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Coinbase introduces KYC rules for its Netherland users to comply with local legislation

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Coinbase announced its users from the Netherlands will be required to comply with KYC rules when transferring to wallets outside of Coinbase. He stated that this rule would bring his activities in line with local law.

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The country’s 1977 sanctions law requires financial service providers to verify the identity of the parties to a transaction on their platform. Thus, it is a mandatory requirement to ensure AML/CFT in financial transactions.

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As a result, users making transfers to wallets outside of Coinbase will be required to provide information about the transaction. This includes the recipient’s full name, the purpose of the transfer, and the recipient’s residential address.

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However, it was stated that the latest introduction will not affect the normal transactional experience on the platform.

Meanwhile, Coinbase has made similar claims about compliance with local regulations in other countries. In March, the company announced that it would begin tracking off-platform transactions made by users in Canada, Singapore and Japan.

Growing crypto restrictions

Regulators in the Netherlands have recently called for increased regulation of the space, with some demanding a total ban.

Peter Hasekamp, ​​director of the Dutch Bureau of Economic Analysis, called for a complete ban, saying the country should curb the crypto hype. He argued that the use of cryptocurrency is associated with security issues, fraud risks and scams.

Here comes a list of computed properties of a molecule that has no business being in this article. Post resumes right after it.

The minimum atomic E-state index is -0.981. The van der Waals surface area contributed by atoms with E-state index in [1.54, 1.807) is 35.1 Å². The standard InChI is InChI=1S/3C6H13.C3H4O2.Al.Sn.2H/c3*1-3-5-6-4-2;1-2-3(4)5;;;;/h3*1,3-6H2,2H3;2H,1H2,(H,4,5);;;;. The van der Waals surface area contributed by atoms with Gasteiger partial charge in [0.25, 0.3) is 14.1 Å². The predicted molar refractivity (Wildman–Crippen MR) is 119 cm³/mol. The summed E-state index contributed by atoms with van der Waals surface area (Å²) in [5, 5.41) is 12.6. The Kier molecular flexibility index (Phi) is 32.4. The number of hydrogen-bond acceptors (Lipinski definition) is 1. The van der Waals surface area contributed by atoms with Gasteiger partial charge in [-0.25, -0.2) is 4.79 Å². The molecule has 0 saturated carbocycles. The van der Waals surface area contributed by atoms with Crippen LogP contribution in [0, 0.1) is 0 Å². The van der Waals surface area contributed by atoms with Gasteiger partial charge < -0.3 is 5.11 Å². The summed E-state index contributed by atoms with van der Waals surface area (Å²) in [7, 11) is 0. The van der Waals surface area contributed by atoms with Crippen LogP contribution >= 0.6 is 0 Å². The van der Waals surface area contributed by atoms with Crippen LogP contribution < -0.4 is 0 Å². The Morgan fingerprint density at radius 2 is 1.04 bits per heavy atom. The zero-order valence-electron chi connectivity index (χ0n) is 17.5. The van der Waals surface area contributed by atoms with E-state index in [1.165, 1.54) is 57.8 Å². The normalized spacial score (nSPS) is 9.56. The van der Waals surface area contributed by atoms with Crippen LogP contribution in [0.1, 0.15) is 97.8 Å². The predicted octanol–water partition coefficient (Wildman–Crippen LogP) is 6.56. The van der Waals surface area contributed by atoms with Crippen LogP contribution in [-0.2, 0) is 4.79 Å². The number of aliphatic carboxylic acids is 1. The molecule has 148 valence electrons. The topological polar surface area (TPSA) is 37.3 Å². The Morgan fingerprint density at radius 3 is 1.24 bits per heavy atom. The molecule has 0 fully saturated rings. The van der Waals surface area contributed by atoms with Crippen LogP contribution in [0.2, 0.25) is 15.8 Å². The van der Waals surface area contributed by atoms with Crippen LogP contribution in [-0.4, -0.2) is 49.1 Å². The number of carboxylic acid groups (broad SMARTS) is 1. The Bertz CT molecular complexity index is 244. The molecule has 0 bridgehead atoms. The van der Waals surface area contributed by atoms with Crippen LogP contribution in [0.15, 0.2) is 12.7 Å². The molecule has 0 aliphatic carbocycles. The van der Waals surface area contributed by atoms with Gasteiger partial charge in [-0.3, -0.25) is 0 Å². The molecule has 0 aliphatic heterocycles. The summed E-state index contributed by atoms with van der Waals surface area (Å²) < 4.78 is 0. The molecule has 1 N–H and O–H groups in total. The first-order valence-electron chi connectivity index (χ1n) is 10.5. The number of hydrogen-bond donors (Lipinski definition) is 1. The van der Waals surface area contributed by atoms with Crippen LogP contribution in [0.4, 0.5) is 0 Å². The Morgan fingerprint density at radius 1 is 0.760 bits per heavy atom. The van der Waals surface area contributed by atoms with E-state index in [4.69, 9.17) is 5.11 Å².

Similarly, Paul-Willem van Gerwen, head of capital markets oversight and transparency at the Netherlands Financial Markets Authority (AFM), has declared digital assets unsuitable for payments or investments.

He expressed similar concerns about the transparency of cryptocurrency markets and the susceptibility to manipulation and other criminal activity.

However, until the entry into force of the EU law on the regulation of crypto-asset markets (MiCA), AFM does not have powers in relation to crypto markets.

Europe is stepping up the pace of regulation.

The Crypto Asset Markets Regulation (MiCA), proposed in 2020, is the EU’s response to the need for comprehensive regulation of digital assets. Increased market volatility has heightened calls for a regulatory framework for digital assets.

The tripartite composition of the European Commission, the European Parliament and 27 Member States make up the MiCA negotiating bodies. The negotiators recently met in June and are expected to meet again by June 30 to prepare a rule in time for France’s six-month rotation as president, according to a Bloomberg report.

European Commissioner Mairead McGuinness also called for fast-track talks and a compromise on the rules. She stated that the collapse of TerraUST and Russia’s alleged use of crypto assets to evade sanctions made the rules more relevant.

Similarly, Verena Ross, head of the European Securities and Markets Authority, made a similar call in May. She called for the swift completion of cryptographic regulations, which she said she was looking forward to “with great anticipation”.

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